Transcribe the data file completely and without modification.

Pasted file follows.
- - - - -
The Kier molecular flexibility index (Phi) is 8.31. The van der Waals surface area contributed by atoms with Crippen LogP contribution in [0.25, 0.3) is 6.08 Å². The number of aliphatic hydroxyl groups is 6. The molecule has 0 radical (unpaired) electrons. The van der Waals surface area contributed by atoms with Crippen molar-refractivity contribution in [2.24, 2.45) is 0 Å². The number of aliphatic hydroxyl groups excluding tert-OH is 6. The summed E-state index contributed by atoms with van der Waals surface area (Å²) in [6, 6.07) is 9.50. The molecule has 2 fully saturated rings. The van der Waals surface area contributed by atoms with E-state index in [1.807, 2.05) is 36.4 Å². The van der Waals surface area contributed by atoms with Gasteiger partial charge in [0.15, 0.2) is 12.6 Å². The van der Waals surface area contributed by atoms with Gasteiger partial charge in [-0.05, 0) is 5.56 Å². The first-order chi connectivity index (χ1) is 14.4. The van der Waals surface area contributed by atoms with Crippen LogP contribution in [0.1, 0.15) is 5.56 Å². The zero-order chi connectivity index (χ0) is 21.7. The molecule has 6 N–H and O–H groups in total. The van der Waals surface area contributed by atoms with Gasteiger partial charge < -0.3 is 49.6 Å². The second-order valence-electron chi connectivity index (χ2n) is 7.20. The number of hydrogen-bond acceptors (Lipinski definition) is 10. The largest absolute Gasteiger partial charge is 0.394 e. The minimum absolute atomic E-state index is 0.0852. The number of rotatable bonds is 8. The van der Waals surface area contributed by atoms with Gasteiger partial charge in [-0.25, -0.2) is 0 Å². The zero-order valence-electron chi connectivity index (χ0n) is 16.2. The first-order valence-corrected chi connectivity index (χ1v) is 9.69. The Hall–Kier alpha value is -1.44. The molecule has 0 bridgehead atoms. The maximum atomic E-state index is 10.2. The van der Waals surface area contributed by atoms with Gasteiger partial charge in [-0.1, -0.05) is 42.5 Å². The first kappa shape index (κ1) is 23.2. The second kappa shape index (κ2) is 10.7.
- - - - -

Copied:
The Kier molecular flexibility index (Phi) is 8.31. The van der Waals surface area contributed by atoms with Crippen LogP contribution in [0.25, 0.3) is 6.08 Å². The number of aliphatic hydroxyl groups is 6. The molecule has 0 radical (unpaired) electrons. The van der Waals surface area contributed by atoms with Crippen molar-refractivity contribution in [2.24, 2.45) is 0 Å². The number of aliphatic hydroxyl groups excluding tert-OH is 6. The summed E-state index contributed by atoms with van der Waals surface area (Å²) in [6, 6.07) is 9.50. The molecule has 2 fully saturated rings. The van der Waals surface area contributed by atoms with E-state index in [1.807, 2.05) is 36.4 Å². The van der Waals surface area contributed by atoms with Gasteiger partial charge in [0.15, 0.2) is 12.6 Å². The van der Waals surface area contributed by atoms with Gasteiger partial charge in [-0.05, 0) is 5.56 Å². The first-order chi connectivity index (χ1) is 14.4. The van der Waals surface area contributed by atoms with Crippen LogP contribution in [0.1, 0.15) is 5.56 Å². The zero-order chi connectivity index (χ0) is 21.7. The molecule has 6 N–H and O–H groups in total. The van der Waals surface area contributed by atoms with Gasteiger partial charge < -0.3 is 49.6 Å². The second-order valence-electron chi connectivity index (χ2n) is 7.20. The number of hydrogen-bond acceptors (Lipinski definition) is 10. The largest absolute Gasteiger partial charge is 0.394 e. The minimum absolute atomic E-state index is 0.0852. The number of rotatable bonds is 8. The van der Waals surface area contributed by atoms with Gasteiger partial charge in [-0.25, -0.2) is 0 Å². The zero-order valence-electron chi connectivity index (χ0n) is 16.2. The first-order valence-corrected chi connectivity index (χ1v) is 9.69. The Hall–Kier alpha value is -1.44. The molecule has 0 bridgehead atoms. The maximum atomic E-state index is 10.2. The van der Waals surface area contributed by atoms with Gasteiger partial charge in [-0.1, -0.05) is 42.5 Å². The first kappa shape index (κ1) is 23.2. The second kappa shape index (κ2) is 10.7.